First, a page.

Updated: Jul 6
The 1950s has to be one of the greatest decades in the history of baseball cards. If Hall of Fame rookie cards are your thing, the 1951 Bowman set alone delivers Mickey Mantle, Willie Mays, Whitey Ford, Monte Irvin, and Nellie Fox while 1954 Topps nearly matches that lineup with Hank Aaron, Ernie Banks, Al Kaline, and Tommy Lasorda. And while we’re on the subject of 1954, Duke Snider fans could not only grab his Topps and Bowman cards but enjoy even more cards of the Duke thanks to Red Man tobacco, Red Heart dog food, Dan-Dee potato chips, Stahl-Meyer franks, and the New York Journal-American newspaper.
So how can a 1950s baseball card set be just okay? Answer: It can’t. They’re all awesome. The set I’m talking about is just OK as in Oklahoma! Wait, what?!
One of the perks of a player collection is discovering card sets you might have otherwise never known about. Certainly this was the case for me as my Carl Hubbell collecting turned me onto the 20-card set known as 1959 Oklahoma Today Major Leaguers.
Sized somewhere between tobacco cards and contemporary cards at 1-11/16” x 2-3/4” these cards were issued as a group on the back cover of the Summer 1959 issue of Oklahoma Today magazine. The Post War Cards website has excellent photos of the magazine’s front and back covers as well as more information about the cards.
Most of the set’s players were born in Oklahoma (e.g., Mickey Mantle, the Waner brothers) while the Missouri-born Hubbell qualified for the set by growing up in Oklahoma. As a mid-grade Mantle recently sold for over $1000 on eBay, Hobby treasure hunters may want to hop the next flight to Oklahoma City in hopes of an intact magazine finding its way into a yard sale or Goodwill bin. (If you find one, just send me the Hubbell as a thank you.)
On one hand, the issuing of cards in a magazine is fairly novel. On the other hand, the Oklahoma Today set is hardly unique. Modern collectors may immediately think of the Sports Illustrated for Kids cards that began in 1989 and continue to this day (Victor Wembanyama, anyone!). Magazine cards were also a staple of the 1980s as the many Baseball Card Magazine cards in my Dwight Gooden binder can attest. But what about vintage, which I’ll define here as 1980 or before? Here are several magazine cards that come to mind.
In 1978, TCMA offshoot SSPC rather cleverly realized that magazine-issued cards provided a perfectly legal (and fully licensed!) “in” to the otherwise monopolistic stranglehold Topps wielded over the Hobby. The result was a collection of magazines, each containing a centerfold of three 9-card sheets. The generic magazine, “All-Star Gallery,” could be found with eight different team-specific sets, while the Yankees and Phillies had their own separate magazines.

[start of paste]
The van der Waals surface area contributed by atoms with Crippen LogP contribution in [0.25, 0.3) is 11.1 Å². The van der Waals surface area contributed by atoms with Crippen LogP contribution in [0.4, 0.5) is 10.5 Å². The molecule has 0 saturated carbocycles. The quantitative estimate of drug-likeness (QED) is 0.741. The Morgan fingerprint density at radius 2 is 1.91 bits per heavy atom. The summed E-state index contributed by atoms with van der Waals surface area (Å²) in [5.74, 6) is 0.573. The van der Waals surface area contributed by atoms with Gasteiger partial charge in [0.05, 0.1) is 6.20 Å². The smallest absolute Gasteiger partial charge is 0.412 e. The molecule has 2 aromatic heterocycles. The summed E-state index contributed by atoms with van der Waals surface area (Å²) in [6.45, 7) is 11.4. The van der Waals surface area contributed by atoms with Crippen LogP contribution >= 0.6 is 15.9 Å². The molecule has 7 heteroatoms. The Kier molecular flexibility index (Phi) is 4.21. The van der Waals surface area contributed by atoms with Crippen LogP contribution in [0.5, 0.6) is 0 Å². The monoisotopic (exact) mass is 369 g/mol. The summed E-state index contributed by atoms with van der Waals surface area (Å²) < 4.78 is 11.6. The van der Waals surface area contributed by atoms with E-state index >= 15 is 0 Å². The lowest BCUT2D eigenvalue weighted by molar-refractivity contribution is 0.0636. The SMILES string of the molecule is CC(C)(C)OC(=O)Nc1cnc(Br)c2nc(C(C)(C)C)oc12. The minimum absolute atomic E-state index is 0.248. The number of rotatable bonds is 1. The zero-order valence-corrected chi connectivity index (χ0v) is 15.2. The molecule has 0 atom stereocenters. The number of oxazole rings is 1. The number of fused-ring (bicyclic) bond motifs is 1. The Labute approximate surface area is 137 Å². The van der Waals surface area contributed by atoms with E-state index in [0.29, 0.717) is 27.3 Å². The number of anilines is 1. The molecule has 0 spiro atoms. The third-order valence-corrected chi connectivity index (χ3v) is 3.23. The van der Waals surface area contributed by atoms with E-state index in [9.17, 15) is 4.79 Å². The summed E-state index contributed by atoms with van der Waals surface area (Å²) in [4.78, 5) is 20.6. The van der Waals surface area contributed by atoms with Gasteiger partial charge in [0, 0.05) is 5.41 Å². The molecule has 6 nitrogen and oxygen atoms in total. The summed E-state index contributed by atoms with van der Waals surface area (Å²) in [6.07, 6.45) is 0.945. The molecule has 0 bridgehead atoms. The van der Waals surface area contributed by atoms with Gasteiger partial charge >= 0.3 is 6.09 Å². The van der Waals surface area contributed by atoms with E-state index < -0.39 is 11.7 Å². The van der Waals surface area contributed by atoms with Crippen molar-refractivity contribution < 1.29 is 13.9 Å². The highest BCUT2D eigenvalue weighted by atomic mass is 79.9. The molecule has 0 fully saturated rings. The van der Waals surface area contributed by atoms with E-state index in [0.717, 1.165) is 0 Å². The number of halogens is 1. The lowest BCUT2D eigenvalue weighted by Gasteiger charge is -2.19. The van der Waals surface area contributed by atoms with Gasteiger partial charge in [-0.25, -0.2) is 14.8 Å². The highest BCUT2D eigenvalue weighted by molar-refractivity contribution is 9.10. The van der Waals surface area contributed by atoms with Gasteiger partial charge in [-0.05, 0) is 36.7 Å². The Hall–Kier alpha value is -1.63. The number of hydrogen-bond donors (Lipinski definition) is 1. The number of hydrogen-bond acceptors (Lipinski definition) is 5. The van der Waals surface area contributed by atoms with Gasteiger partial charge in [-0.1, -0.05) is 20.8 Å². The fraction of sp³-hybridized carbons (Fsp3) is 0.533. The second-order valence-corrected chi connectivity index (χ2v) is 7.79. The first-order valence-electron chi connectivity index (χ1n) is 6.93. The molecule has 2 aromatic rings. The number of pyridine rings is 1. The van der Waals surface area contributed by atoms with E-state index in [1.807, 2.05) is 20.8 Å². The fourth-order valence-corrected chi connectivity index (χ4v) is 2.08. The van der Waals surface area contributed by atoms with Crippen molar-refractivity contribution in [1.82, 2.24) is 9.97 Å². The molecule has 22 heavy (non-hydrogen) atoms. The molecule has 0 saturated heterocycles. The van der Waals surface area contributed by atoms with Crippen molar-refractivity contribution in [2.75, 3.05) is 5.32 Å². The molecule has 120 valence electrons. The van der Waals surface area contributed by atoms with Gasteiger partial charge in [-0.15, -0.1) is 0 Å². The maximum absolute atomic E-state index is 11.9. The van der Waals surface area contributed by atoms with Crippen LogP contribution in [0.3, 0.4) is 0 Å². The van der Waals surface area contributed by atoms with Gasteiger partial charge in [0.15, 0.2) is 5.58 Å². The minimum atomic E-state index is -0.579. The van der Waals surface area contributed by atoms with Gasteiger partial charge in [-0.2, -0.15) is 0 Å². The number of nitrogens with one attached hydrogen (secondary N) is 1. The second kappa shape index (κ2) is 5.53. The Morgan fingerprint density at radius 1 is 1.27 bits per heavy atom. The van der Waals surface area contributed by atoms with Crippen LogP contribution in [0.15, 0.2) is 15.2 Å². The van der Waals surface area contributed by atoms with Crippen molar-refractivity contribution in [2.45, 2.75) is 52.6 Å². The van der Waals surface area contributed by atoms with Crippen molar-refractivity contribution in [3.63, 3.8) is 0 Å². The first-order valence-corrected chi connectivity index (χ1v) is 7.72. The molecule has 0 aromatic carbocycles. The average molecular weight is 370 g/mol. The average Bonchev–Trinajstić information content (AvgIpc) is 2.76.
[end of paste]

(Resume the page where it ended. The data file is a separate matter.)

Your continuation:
Of particular interest among the 270 different cards issued this way is the Glenn Burke card that comes with the Dodgers set. As this LGBT baseball pioneer has relatively few cards, Burke collectors are happy to add either the cut card or the intact magazine to their collections.
Growing up as a kid in the 1970s, there was no cooler magazine than Dynamite, and cards only added to the cool. Our school had a couple subscriptions but you can bet the cards were always gone by the time I got my hands on an issue. While the cards were typically from that year’s Topps flagship set, Dynamite sometimes got a bit more creative with the offering, as is the case with this (ahem) Ben Dover.
April 13, 1962, Life
At first glance this issue of Life magazine might not look too exciting to card collectors, but what’s that saying about judging a book by its cover?
In fact, this magazine–if the centerfold is still intact–has cards of Yankee sluggers Mickey Mantle and Roger Maris!
1954-55 Sports Illustrated
The very first issue of (the modern) Sports Illustrated from August 16,1954, is a collectible in its own right but even more so if it still includes its special insert of 27 baseball cards. Willie Mays, Ted Williams, and Jackie Robinson are just three of the players included, along with 24 others whose cards are identical to their 1954 Topps counterparts aside from card stock.
Though the initial lineup was hard to top, the next week’s magazine is of even greater interest to many collectors as it includes a “Cards That Never Were” 1954 Topps-like Mickey Mantle. (The Mick was absent from both the 1954 and 1955 Topps flagship sets due to an exclusive contract with Bowman.)
SI was back at it the following year, issuing a fresh set of 8 cards in its April 11, 1955 magazine, highlighted by Warren Spahn and Ernie Banks, and 8 more the following week, highlighted by Al Rosen.
For the interested collector, Trading Card Database lists sixteen other sets from before 1954 that contain “Magazine” in the name. Nearly all are from Japan. However, this list only scratches the surface as it excludes magazine issues under different names and (oddly) the colossal 1916-57 Baseball Magazine premiums set, though in fairness not all collectors regard these premiums as cards.
Of course the discussion of what constitutes a baseball card is a much larger discussion and ultimately one that individual collectors should decide for themselves rather than defer to the Hobby police. Looking at my own collection, I have a 1954 Roy Campanella “card” cut from the back cover of a Little Lulu comic book. Should that count?
Is the cutout really a card? Is a comic book a magazine? Whatever you decide is 100% OK with me, and I don’t mean Oklahoma this time!